Yet it is precisely this “aloneness” that is a prerequisite for art. “Art without pain, without sacrifice, without loneliness,” says Rainer Maria Rilke, one of Modersohn-Becker’s lovers, is “impossible”. It is the impossibility of Modersohn-Becker’s position – torn between the loneliness of art and enforced selflessness of her role as wife – that destroys her. After returning to her husband, she falls pregnant, and dies shortly after childbirth.
The power of Hubbard’s novel for contemporary readers is in its distillation of dilemmas which, of course, are still pressing for women today. As Rilke wrote of Modersohn-Becker in his great poem “Requiem”, it is her spirit which, of all his dead friends, most seems to haunt the future.
Jonathan Taylor The Independent

Set against the backdrop of the darkness of Germany 1933, Girl in White begins its narrative with the character of Mathilde, a young woman pregnant by her married Jewish lover. Fleeing to the remote village of Worpswede, previously a commune for artists, she begins the emotional journey of unravelling the life of her mother – the artist Paula Modersohn-Becker.

Paula Becker is not a well-known artist, nor was she much admired by many of her contemporaries. Reading this novel I have no doubt you will wish she was. Hubbard, having studied the events of Becker’s life through her paintings and letters, obviously believes this is a story that needs to be told and how right she is. Using knowledge she has gained from her study of Becker, as well as, admittedly, a little of her imagination Hubbard’s skill here is to literally bring Becker back to life. The depth of the narrative reveals the tortured and lonely soul of Paula as she struggled to gain the revered status she desired. The reader feels her pain and sacrifice as she fails time and time again to reach her own ridiculously high standards, yet her unwavering belief in her potential to get there shows an admiral level of self-courage and belief. Often lonely, often brave and often selfish the reader gains real insight into Becker’s ambitious and obstinate mind, desiring her success as much as she does.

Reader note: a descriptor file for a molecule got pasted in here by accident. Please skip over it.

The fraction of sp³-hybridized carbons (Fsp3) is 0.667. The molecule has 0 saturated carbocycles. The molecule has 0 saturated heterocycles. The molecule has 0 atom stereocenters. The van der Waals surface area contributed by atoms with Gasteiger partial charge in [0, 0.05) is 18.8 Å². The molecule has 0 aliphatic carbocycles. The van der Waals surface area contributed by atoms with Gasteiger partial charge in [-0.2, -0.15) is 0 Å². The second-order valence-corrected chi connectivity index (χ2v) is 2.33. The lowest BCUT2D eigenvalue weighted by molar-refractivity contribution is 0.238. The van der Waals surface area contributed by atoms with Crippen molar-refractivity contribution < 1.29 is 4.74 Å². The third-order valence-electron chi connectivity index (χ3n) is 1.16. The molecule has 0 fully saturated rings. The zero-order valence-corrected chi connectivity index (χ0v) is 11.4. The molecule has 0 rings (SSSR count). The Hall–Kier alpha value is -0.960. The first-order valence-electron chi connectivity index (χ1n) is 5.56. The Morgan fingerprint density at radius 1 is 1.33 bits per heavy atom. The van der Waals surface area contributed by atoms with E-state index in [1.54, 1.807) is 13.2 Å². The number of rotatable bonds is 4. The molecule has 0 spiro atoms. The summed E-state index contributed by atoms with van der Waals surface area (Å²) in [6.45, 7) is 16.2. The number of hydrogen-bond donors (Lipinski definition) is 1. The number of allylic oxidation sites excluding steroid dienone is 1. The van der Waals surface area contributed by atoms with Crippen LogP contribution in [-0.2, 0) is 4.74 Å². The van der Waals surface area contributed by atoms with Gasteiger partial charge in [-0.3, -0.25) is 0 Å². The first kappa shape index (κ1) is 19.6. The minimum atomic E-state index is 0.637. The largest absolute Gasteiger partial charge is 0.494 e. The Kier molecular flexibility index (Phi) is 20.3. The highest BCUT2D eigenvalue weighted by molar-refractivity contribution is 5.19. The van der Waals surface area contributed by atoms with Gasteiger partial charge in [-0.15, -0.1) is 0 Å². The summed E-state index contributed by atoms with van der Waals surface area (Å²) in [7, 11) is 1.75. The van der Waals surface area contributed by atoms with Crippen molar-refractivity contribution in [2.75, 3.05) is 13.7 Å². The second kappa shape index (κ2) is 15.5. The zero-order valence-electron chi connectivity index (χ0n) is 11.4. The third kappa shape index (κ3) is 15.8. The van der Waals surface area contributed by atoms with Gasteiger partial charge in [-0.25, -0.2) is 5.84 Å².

This novel is an incredible testimony to the tortures and struggles many artists see necessary to put themselves through.


‘Any artist reading this book will feel a great amount of empathy with Paula. I particularly recommend this to those with an interest in the art world as it captures perfectly the romance and excitement of the industry while sympathetically capturing the dark emotions, poverty and confusion that often follow alongside. With particular nostalgia it delves into the Expressionist’s community of isolated and beautiful Worspswede; thus emphasising the alienation of many of the Expressionist poets and artists and the strong bonds they formed between one another. The use of characters such as Rilke and Rodin shows how the novel is a great exploration of this great cultural movement.

Hubbard’s use of the entirely fictional character of Mathilde creates a deeply emotional resonance within Paula’s story as it is slowly revealed in alternating chapters. As the reader delves into Paula’s secrets and thoughts so is her daughter – now just as vulnerable and lonely herself. Paula’s unsettled mind and the conflicting society of Worpswede become reflected in the unsettling Germany that now exists and the uncertain future that awaits Mathilde. What is never called into question though is the strength and courage of the Becker women. This is an incredibly nuanced and intense work and one which I strongly recommend.’